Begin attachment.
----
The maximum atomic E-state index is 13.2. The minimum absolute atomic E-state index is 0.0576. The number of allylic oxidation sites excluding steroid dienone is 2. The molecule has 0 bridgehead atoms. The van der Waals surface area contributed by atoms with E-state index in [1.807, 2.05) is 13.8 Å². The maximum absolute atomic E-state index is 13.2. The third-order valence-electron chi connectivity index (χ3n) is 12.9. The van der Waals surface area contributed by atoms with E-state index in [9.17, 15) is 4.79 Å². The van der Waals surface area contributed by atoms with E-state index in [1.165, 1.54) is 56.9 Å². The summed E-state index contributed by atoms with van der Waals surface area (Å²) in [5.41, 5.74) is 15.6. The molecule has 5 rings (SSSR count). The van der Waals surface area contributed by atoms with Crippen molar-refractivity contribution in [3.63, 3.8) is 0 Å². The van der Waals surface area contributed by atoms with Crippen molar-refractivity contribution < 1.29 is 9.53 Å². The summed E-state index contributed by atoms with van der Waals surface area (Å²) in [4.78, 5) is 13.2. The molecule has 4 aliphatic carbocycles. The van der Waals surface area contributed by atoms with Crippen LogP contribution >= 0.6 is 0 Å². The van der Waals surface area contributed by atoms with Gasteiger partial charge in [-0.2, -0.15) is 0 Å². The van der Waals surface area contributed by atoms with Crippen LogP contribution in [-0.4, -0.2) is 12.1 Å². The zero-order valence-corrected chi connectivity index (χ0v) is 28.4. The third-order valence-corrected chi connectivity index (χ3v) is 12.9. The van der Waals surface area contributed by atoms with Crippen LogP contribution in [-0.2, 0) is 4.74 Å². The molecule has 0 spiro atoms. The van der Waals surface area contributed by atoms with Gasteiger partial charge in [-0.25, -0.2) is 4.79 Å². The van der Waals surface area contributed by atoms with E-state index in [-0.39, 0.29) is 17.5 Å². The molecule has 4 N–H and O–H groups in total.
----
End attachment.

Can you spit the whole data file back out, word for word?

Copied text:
The maximum atomic E-state index is 13.2. The minimum absolute atomic E-state index is 0.0576. The number of allylic oxidation sites excluding steroid dienone is 2. The molecule has 0 bridgehead atoms. The van der Waals surface area contributed by atoms with E-state index in [1.807, 2.05) is 13.8 Å². The maximum absolute atomic E-state index is 13.2. The third-order valence-electron chi connectivity index (χ3n) is 12.9. The van der Waals surface area contributed by atoms with E-state index in [9.17, 15) is 4.79 Å². The van der Waals surface area contributed by atoms with E-state index in [1.165, 1.54) is 56.9 Å². The summed E-state index contributed by atoms with van der Waals surface area (Å²) in [5.41, 5.74) is 15.6. The molecule has 5 rings (SSSR count). The van der Waals surface area contributed by atoms with Crippen molar-refractivity contribution in [3.63, 3.8) is 0 Å². The van der Waals surface area contributed by atoms with Crippen molar-refractivity contribution < 1.29 is 9.53 Å². The summed E-state index contributed by atoms with van der Waals surface area (Å²) in [4.78, 5) is 13.2. The molecule has 4 aliphatic carbocycles. The van der Waals surface area contributed by atoms with Crippen LogP contribution >= 0.6 is 0 Å². The van der Waals surface area contributed by atoms with Gasteiger partial charge in [-0.2, -0.15) is 0 Å². The van der Waals surface area contributed by atoms with Crippen LogP contribution in [-0.4, -0.2) is 12.1 Å². The zero-order valence-corrected chi connectivity index (χ0v) is 28.4. The third-order valence-corrected chi connectivity index (χ3v) is 12.9. The van der Waals surface area contributed by atoms with Crippen LogP contribution in [-0.2, 0) is 4.74 Å². The molecule has 0 spiro atoms. The van der Waals surface area contributed by atoms with Gasteiger partial charge in [-0.25, -0.2) is 4.79 Å². The van der Waals surface area contributed by atoms with E-state index in [-0.39, 0.29) is 17.5 Å². The molecule has 4 N–H and O–H groups in total.